More than once the English visitors would spend a whole evening with their Scottish hosts, at either theatre or hotel, to throw the off the scent, and then, at eleven or twelve at night, often seeing them depart for home from hotel, would then charter a four-wheeler or “handsome” – there were no taxis in those days – and drive ten or fifteen miles into the country to knock up some player of a mining village team, and discus terms, and perhaps attach his signature to the necessary professional form. Football directorship was then, as now, an arduous and exciting task master.
Once an Everton director, who, with the club secretary, had ventured in the midnight hours into a little village by the Clyde for such purpose was unlucky enough to be “spotted” by a prowling constable, who, knowing the player’s house, “had his suspicions” as to the object of the midnight visitors. He straightaway hied himself to the house of the club trainer, close to, and knocking him up imparted his suspicions.
They in turn, knocked up a few valiant “supporters,” and all returned to the “close” wherein the Everton officials had just complete their deal and signed their man. Angry words ensued, for the player concerned was a lad of promise, who eventually became an international, and the two Everton men had to run for it, to where they had left the cab on the outskirts of the village.
They were only just in time to climb in, while the frightened “jarvey,” whipping up his horse, set off at speed for Glasgow and safety. Some of the fleetest of the pursuers were only dissuaded from climbing in through the cab window by the happy thought of the Everton director presenting his empty pipe case – revolver style – at the intruder’s head, and threatened to blow his brains’ out.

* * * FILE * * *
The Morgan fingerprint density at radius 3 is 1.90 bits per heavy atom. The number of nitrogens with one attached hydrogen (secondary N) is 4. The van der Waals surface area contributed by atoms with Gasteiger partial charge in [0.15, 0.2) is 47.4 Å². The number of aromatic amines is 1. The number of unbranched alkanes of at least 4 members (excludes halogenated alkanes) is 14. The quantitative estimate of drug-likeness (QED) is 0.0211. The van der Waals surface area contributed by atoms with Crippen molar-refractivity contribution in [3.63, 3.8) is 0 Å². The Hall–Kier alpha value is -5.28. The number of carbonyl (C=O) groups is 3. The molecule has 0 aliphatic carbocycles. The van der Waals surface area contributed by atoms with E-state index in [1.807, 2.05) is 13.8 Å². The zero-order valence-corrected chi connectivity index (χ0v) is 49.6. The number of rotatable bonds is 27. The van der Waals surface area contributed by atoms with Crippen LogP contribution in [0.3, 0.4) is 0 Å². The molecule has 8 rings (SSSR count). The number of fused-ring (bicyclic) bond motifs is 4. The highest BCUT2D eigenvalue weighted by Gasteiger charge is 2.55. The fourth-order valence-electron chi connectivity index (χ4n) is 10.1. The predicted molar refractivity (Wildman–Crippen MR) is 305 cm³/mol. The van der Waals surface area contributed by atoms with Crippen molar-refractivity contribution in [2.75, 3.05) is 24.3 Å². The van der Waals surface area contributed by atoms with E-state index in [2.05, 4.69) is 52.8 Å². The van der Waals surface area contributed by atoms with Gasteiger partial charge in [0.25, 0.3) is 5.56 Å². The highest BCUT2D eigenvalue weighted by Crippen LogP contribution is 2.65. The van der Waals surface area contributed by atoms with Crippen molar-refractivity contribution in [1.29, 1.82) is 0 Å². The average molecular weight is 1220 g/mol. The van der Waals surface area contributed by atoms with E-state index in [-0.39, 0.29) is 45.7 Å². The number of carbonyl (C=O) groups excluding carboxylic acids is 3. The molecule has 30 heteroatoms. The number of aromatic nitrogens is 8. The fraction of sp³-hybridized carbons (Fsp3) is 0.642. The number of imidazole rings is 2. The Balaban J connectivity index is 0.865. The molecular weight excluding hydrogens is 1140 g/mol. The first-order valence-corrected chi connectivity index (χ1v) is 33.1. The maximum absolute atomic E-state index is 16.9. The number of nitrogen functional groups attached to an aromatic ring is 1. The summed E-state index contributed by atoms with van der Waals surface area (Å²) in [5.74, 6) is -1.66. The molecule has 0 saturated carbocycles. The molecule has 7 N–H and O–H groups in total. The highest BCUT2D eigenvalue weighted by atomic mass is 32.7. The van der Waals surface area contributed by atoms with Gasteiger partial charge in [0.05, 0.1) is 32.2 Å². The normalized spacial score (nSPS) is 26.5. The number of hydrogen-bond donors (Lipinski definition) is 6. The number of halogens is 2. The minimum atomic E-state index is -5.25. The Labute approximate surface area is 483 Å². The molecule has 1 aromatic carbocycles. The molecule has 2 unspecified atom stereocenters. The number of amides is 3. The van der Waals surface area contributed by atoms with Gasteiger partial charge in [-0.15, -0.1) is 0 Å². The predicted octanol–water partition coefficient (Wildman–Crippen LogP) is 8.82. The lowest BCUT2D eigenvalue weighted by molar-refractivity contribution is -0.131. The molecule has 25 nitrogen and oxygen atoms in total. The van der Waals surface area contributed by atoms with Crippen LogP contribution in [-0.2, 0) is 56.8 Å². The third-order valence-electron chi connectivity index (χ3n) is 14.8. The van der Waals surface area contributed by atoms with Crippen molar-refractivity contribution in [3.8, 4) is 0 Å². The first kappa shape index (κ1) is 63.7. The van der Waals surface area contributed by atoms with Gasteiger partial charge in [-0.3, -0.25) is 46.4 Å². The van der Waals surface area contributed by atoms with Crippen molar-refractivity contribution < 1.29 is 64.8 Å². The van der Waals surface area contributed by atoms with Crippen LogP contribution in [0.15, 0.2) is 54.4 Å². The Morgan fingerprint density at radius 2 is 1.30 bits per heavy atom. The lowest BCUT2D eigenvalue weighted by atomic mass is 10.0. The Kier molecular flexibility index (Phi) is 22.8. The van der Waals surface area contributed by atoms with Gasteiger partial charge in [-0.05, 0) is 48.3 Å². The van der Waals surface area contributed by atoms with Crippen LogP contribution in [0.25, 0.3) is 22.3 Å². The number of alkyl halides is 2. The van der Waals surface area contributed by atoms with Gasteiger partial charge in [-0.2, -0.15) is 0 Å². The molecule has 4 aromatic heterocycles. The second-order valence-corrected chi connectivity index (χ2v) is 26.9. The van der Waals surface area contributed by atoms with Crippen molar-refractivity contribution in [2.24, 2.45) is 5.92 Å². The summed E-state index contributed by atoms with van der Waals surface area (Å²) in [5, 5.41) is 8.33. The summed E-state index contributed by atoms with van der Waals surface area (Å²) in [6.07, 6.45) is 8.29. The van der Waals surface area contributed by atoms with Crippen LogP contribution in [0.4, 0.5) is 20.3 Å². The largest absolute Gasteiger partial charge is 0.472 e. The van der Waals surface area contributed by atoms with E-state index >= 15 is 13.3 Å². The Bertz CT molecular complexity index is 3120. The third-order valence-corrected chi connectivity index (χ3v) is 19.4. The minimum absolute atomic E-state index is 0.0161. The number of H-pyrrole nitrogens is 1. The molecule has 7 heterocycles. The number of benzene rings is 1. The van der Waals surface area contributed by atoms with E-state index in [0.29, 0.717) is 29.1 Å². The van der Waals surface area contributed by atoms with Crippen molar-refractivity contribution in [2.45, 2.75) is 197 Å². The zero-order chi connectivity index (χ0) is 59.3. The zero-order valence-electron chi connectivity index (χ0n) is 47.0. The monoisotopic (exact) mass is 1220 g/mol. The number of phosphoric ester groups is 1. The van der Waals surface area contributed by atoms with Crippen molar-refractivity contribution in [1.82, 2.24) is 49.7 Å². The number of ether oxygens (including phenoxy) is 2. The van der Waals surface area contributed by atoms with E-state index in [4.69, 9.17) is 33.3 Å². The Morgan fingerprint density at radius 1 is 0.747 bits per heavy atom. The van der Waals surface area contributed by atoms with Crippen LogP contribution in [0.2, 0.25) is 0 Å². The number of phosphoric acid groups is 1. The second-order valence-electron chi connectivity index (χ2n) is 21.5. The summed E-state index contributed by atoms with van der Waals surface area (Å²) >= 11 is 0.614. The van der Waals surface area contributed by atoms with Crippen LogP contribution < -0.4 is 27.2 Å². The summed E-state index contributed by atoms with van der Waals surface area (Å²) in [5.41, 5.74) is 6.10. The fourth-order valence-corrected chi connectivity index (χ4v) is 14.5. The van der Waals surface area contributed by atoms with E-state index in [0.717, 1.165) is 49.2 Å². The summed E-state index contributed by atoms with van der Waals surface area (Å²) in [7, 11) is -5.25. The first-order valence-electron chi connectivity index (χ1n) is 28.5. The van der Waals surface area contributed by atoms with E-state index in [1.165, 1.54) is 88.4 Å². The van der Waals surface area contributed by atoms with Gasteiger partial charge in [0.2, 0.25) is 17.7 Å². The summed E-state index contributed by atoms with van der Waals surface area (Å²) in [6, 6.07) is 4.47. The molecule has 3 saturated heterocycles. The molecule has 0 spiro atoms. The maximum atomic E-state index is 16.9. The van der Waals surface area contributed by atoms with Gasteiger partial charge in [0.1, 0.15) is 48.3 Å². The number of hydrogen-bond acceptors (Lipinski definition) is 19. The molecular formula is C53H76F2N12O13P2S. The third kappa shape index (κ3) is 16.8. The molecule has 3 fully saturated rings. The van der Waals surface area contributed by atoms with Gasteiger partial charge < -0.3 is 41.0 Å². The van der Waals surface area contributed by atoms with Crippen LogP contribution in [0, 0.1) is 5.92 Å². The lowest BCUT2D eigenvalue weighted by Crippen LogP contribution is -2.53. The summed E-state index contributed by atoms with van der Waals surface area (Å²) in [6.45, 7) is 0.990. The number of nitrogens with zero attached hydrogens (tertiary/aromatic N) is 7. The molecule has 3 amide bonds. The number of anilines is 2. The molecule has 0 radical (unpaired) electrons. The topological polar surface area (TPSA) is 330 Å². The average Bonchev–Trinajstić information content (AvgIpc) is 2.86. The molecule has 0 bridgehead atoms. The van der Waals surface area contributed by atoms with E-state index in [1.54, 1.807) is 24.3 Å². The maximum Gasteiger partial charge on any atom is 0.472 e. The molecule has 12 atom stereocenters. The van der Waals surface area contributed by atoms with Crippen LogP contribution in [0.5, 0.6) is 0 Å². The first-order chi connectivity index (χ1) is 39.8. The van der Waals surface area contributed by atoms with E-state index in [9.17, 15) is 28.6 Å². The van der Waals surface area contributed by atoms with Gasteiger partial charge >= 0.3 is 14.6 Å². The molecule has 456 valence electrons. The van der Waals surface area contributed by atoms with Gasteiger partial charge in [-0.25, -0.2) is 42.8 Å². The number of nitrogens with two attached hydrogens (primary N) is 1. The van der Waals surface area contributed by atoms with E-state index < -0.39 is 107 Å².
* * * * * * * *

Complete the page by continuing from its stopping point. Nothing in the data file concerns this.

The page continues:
Another of those poaching experiences records how an Everton official was spoofed in “signing on” a one legged player as a goalkeeper – not seeing the wooden leg until the signed player rose from the table after “signing” and receiving the bounty money! But that is a story that has been told often enough, and has only the qualification – and it happens to be true.
Divers and McMahon of the Celtic club, of whom we have spoken, were rare humourists in themselves an excellent entertainers. “The Duke” excelled as a singer and storyteller, while Divers was a step-dancer of outstanding ability. The Bee Hotel in Liverpool was in those days a favourite headquarter of the Scottish clubs touring Lancashire, as was the Old Boar’s Head in Manchester, and the annual visits of those favourite clubs and players was an occasion eagerly looked forward to, and enjoyed alike by both players and officials.
Good humour and good fellowship abounded in the pleasant hours and meals that usually followed the catches until the hour came for the midnight journey back “north,” and the final “Auld Long Syne.”
(Liverpool Football Echo: October 25, 1924)
** Note, the Football Echo is wrong about Barney Battles and Goodison Park.